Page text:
Currently using a 27.5x2.10 tube tires and I'm planning to convert my mountain bike wheels into tubeless system but I can't tell if my rims are tubeless ready since there's no indicated label if it is tubeless ready.

Here's the image of my current bicycle rims (27.5 x inner width 25mm - double wall aluminum):

My bicycle inner rims

And I've done a simple google search to determine the design for tubeless ready rims (My rims looks like this):

enter image description here

Most of my rides are on paved roads.

Are my rims tubeless ready or not?

  • 4
    Even if there is no indication of whether these a tubeless-ready or not on the rim itself, is there any indication of the model/make of these rims? I'm pretty sure looking up the specs for the rim would contain that information...
    – DoNuT
    Jul 14, 2023 at 7:01
  • 1
    If not the wheels, can you say the model and year of the bike? That might provide some indication.
    – Weiwen Ng
    Jul 18, 2023 at 1:21
  • If it does no say so on some label visibly displayed, it probably is not a TLR rim. Nevertheless, it is quite likely you can get a good seal with tubeless tyres anyway. For high volume tyres (gravel and MTB) the rim is not so critical as some suggest. The term "ghetto tubeless" may be discouraging, but it mainly covers using also non-TLR tyres and even electrical tape or other glue tape instead of a proper tubeless rim tape. With a good tubeless tyre it usually works even on non-TLR rims (on gravel and MTB). Jul 19, 2023 at 16:39

2 Answers 2


No, these do not appear to be tubeless compatible. Tubeless compatible rims have sidewalls that are much shorter than yours. These are necessary to create an area for the tire bead to lock into.

enter image description here

Another point of corroboration is tubeless compatibility is a desirable feature (or at least one that adds cost), and so it's rare for a rim that has it to not say so on a decal, or for a complete bike that has it to not say so in its spec list.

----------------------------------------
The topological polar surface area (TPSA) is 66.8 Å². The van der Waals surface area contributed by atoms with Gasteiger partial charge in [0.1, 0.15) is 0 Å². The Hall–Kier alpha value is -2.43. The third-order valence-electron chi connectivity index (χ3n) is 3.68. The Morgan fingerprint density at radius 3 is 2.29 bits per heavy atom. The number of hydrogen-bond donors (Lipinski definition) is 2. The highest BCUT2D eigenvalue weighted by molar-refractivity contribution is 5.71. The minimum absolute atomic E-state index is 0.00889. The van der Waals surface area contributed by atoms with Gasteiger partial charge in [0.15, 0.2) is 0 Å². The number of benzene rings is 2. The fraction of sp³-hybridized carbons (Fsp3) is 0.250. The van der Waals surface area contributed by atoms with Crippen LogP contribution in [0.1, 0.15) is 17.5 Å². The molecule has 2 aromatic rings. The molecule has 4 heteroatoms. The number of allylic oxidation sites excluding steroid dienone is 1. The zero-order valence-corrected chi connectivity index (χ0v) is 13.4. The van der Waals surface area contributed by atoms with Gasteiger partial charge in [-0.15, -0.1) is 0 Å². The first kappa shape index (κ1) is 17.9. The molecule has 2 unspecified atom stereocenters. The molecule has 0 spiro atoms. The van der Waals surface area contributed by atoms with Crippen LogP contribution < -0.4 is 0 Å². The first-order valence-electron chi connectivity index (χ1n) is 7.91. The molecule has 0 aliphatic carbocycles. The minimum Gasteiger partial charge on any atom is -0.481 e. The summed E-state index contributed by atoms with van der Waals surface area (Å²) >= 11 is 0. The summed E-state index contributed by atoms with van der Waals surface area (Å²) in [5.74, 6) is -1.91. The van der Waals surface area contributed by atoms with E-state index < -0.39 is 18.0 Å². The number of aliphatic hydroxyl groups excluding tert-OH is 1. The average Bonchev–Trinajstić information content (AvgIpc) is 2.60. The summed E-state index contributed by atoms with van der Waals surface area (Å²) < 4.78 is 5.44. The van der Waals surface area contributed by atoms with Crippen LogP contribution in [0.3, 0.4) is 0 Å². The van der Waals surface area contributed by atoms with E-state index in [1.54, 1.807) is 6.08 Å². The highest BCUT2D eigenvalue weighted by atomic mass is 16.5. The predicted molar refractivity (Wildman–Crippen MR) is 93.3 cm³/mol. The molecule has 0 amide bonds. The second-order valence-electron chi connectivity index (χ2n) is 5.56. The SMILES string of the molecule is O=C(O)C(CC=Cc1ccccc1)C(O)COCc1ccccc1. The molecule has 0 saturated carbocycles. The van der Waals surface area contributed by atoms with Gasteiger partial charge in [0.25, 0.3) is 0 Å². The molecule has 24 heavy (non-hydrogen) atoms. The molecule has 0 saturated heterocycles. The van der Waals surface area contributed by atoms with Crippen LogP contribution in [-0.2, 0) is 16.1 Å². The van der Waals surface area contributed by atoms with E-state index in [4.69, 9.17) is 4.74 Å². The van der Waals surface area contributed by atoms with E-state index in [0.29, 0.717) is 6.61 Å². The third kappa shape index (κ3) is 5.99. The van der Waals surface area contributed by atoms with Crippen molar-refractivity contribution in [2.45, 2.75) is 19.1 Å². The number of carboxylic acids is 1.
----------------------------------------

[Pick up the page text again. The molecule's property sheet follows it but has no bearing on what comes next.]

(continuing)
• Actually, the measurement you referred to may be called the G-height. I was under the impression that the ISO tubeless standard specifies a minimum for this measure. I'm not sure that we can say if the G-height is compliant from the photo, but this rim's G-height doesn't scream incompatible to my eye. Another thing is that we don't know what MTB and what rims these are; if this is a modern MTB, then I would assume that almost all the wheels are tubeless compatible, as they've had tubeless quite a long time now.
    – Weiwen Ng
    Jul 14, 2023 at 17:27
  • 2
    Many lower end MTBs come with non tubeless compatible rims. I don't know anything about the ISO tubeless spec, but sidewalls this tall simply don't have the ability to lock in a bead. Jul 14, 2023 at 18:08
  • There also does not appear to be a bead lock. The rim slopes downwards at the bead seats, but there isn’t the ledge that you need to snap the beads on.
    – MaplePanda
    Jul 14, 2023 at 19:03